- Associated Press - Wednesday, March 4, 2015

MONTGOMERY, Ala. (AP) - A Senate committee on Wednesday approved a GOP-championed charter school bill, but not before striking language that some feared would allow “virtual schools” to be established in the state.

The vote advances the legislation that Republicans in both the House and Senate have named a top priority for the 2015 legislative session. The bill by Senate President Pro Tem Del Marsh, R-Anniston, could get a Senate floor vote as soon as next week.

The bill allows up to 10 “startup” charter schools in the state each year and unlimited conversions of existing schools to charter status.

Charter schools are public schools that have freedom from some of the curriculum and regulation requirements placed on other public schools. Alabama is one of eight states that do not allow public charter schools, according to the National Alliance for Public Charter Schools.

Proponents said during a Wednesday public hearing that the schools would provide education choices to parents and foster innovation. Former Alabama School Superintendent Joe Morton, who now works for an education group affiliated with the Business Council of Alabama, said Alabama, in crafting the legislation, has learned from the mistakes in other states regarding oversight of the schools.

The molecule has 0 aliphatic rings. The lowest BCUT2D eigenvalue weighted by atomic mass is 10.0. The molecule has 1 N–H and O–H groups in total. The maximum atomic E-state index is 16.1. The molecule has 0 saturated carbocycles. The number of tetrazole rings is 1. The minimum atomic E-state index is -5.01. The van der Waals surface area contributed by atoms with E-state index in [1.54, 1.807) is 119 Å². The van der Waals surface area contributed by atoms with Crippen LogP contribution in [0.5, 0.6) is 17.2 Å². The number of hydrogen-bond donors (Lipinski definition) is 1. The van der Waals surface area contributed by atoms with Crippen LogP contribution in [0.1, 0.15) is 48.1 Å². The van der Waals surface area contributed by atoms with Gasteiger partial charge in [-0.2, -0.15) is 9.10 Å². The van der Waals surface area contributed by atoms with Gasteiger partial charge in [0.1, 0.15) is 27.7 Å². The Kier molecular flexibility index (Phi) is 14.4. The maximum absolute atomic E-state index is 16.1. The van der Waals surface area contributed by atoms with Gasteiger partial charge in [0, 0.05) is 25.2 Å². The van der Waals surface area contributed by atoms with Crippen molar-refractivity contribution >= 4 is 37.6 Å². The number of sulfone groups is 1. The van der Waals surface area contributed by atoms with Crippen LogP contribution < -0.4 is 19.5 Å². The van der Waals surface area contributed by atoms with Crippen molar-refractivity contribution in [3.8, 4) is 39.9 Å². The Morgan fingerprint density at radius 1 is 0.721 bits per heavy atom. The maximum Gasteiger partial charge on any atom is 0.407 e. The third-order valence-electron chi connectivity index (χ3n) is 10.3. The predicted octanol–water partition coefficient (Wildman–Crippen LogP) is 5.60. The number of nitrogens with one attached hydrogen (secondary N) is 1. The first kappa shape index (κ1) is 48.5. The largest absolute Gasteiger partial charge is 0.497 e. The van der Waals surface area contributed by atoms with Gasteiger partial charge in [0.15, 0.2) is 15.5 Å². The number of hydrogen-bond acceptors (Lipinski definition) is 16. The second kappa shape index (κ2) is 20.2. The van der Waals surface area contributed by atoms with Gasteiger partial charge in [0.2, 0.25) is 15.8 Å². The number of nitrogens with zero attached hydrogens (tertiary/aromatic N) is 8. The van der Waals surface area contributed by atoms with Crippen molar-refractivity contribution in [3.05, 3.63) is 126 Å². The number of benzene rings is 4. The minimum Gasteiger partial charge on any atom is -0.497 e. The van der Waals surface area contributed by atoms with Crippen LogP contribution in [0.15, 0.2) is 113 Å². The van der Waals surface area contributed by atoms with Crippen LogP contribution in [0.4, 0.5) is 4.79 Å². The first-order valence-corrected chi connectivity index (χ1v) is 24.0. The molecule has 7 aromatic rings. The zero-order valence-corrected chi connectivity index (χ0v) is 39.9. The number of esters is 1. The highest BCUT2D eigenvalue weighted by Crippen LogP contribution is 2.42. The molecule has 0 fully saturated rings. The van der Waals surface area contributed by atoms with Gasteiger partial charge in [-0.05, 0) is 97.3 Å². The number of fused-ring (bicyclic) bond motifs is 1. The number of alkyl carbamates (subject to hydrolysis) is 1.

“There is an advantage sometimes to being last,” Morton said.

Opponents of the bill said the state needs to better fund existing schools and expressed concern about the possibility of for-profit companies running the schools.

“It takes money away when we do not adequately fund public education in the state of Alabama,” said Sen. Vivian Davis Figures, D-Mobile.

Other developments Wednesday at the Alabama Legislature:


The House Judiciary Committee discussed, but did not vote, on the “Freedom of Religion in Marriage Protection Act.” The bill would provide civil immunity to ministers, churches and society organizations that refuse to officiate at, or provide accommodations for, same-sex weddings. The bill is part of the House GOP agenda. Proponents said the bill would protect people from being forced to participate in ceremonies that violate their religious beliefs. Opponents call the bill discriminatory. The committee meets again Thursday.



The House Judiciary Committee discussed, but did not vote, on a bill that would bring back the electric chair if Alabama was unable to obtain the needed drugs for lethal injection. The state has not carried out an execution since 2013. The committee meets again Thursday.



Sen. Cam Ward, R-Alabaster, said it will be two weeks before the Senate Judiciary Committee votes on a bill aimed at reducing overcrowding in Alabama prisons. The bill, expected to be one of the meatier issues before lawmakers this year, calls for sweeping changes in sentencing, probation and parole.



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